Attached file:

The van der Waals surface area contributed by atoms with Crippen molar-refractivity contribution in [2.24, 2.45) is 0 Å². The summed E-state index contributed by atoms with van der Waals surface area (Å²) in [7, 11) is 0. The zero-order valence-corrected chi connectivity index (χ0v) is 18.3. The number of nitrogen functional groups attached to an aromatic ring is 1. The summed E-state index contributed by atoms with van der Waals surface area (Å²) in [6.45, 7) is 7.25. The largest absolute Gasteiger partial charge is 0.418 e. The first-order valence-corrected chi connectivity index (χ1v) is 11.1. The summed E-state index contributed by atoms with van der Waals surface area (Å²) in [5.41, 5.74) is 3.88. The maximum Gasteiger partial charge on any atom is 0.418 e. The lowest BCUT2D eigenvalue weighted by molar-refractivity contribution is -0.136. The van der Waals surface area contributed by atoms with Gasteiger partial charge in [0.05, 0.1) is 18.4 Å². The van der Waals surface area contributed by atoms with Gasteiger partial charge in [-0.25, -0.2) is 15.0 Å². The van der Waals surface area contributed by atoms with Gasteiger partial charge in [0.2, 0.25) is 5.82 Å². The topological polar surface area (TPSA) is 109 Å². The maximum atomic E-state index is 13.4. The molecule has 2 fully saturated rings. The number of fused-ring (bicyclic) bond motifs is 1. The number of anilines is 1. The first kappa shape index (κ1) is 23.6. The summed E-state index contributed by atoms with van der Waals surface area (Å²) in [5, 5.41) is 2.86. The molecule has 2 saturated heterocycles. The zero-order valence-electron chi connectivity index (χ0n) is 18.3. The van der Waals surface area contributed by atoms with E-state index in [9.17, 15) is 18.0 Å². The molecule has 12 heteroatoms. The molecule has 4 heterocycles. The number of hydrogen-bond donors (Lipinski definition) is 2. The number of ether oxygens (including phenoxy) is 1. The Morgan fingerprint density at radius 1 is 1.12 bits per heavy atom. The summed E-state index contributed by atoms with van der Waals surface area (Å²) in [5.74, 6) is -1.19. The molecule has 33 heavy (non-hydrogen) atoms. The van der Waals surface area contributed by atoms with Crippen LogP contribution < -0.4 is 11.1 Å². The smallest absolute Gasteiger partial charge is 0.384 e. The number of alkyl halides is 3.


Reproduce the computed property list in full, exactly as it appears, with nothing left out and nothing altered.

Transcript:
The van der Waals surface area contributed by atoms with Crippen molar-refractivity contribution in [2.24, 2.45) is 0 Å². The summed E-state index contributed by atoms with van der Waals surface area (Å²) in [7, 11) is 0. The zero-order valence-corrected chi connectivity index (χ0v) is 18.3. The number of nitrogen functional groups attached to an aromatic ring is 1. The summed E-state index contributed by atoms with van der Waals surface area (Å²) in [6.45, 7) is 7.25. The largest absolute Gasteiger partial charge is 0.418 e. The first-order valence-corrected chi connectivity index (χ1v) is 11.1. The summed E-state index contributed by atoms with van der Waals surface area (Å²) in [5.41, 5.74) is 3.88. The maximum Gasteiger partial charge on any atom is 0.418 e. The lowest BCUT2D eigenvalue weighted by molar-refractivity contribution is -0.136. The van der Waals surface area contributed by atoms with Gasteiger partial charge in [0.05, 0.1) is 18.4 Å². The van der Waals surface area contributed by atoms with Gasteiger partial charge in [-0.25, -0.2) is 15.0 Å². The van der Waals surface area contributed by atoms with Gasteiger partial charge in [0.2, 0.25) is 5.82 Å². The topological polar surface area (TPSA) is 109 Å². The maximum atomic E-state index is 13.4. The molecule has 2 fully saturated rings. The number of fused-ring (bicyclic) bond motifs is 1. The number of anilines is 1. The first kappa shape index (κ1) is 23.6. The summed E-state index contributed by atoms with van der Waals surface area (Å²) in [5, 5.41) is 2.86. The molecule has 2 saturated heterocycles. The zero-order valence-electron chi connectivity index (χ0n) is 18.3. The van der Waals surface area contributed by atoms with E-state index in [9.17, 15) is 18.0 Å². The molecule has 12 heteroatoms. The molecule has 4 heterocycles. The number of hydrogen-bond donors (Lipinski definition) is 2. The number of ether oxygens (including phenoxy) is 1. The Morgan fingerprint density at radius 1 is 1.12 bits per heavy atom. The summed E-state index contributed by atoms with van der Waals surface area (Å²) in [5.74, 6) is -1.19. The molecule has 33 heavy (non-hydrogen) atoms. The van der Waals surface area contributed by atoms with Crippen LogP contribution < -0.4 is 11.1 Å². The smallest absolute Gasteiger partial charge is 0.384 e. The number of alkyl halides is 3.